|Photo credit: Alexander Grey|
Young men and women with autism are more affected by psychiatric conditions and are at increased risk of being threatened as a result of their mental illness, compared to people without autism. Practically vulnerable are autistic women. This is shown by researchers from the Karolinska Institutet in a study published in JAMA Psychiatry.
People with autism have an increased risk of suffering from mental illness. Current data indicates that women with autism are more vulnerable than autistic but are, but few studies have been able to establish that there are gender differences.
Researchers from Karolinska Institutet have now done a register-based cohort study with just over 1.3 million people in Sweden, which was followed from 16 to 24 years between 2001 and 2013. More than 20,000 of these were diagnosed with autism.
The researchers could see that by the age of 25, 77 out of 100 women with autism, compared to 62 out of 100 but with autism, had received at least one psychiatric diagnosis.
We saw an increased risk of eleven different psychiatric conditions, including depression, anxiety syndrome, self-harm behavior and insomnia, says Miriam Martini, PhD student in psychiatric epidemiology at Department of Medical Epidemiology and Biostatics at Karolinska Institutet and first author of the study.
Many are hospitalized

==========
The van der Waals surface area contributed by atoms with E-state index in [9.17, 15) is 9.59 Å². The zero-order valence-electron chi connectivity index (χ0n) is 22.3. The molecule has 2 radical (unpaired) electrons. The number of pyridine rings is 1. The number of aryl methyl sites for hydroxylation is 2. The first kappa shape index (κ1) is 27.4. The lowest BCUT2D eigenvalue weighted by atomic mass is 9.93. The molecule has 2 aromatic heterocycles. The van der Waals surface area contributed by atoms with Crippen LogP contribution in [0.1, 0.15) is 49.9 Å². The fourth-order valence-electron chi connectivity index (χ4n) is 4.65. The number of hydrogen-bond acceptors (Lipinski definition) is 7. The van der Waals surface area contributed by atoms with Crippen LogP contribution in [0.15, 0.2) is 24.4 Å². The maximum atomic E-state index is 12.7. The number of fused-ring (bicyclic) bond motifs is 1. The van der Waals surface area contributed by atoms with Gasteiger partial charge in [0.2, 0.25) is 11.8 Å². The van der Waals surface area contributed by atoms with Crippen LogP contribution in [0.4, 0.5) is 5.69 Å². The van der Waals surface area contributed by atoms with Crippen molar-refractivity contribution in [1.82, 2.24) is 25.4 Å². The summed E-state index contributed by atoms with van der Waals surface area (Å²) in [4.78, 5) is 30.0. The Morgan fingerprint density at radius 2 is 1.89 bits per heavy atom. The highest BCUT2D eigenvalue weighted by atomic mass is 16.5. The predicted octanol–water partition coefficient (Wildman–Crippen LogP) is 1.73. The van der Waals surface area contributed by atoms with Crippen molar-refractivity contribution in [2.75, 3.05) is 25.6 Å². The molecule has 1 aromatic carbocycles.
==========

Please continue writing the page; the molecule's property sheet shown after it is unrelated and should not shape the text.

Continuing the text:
|Miriam Martini. |
Photo credit: Gunilla Sonnebring.
The study focused on young adults who are at a cruel time in life as many mental health problems increase in scope, while the transition to adulthood often means access to care, Miriam Martini says.
The health care for young adults needs to be expanded, especially for women with autism, so that mental illness can be detected in time to avoid the symptoms of worsening and resulting in hospitalization, says Miriam Martini.
The reason why autistic women are more severely affected by mental illness than but with autism is not clear, but in the study the researchers point to several possible factors.
Previous research has shown that women with autism to a greater extent use compensatory behavior to camouflage their autism, which may be because women generally tend to adapt to environmental expectations. It shares diagnosis and help, which can affect their mental health.
Autistic women are not caught by the care
Another possible explanation may be that it is difficult to detect autism in women using the diagnostic criteria.
It may be that autism takes on different expressions in women than in men, which means that women are not caught up with the help of today's diagnostic criteria. This is something we need to research more about, says Miriam Martini.
The study was funded by MQ Mental Health Research. Some of the study authors have received compensation from industrial companies outside the scope of the current study.
Source/Credit: Karolinska Institutet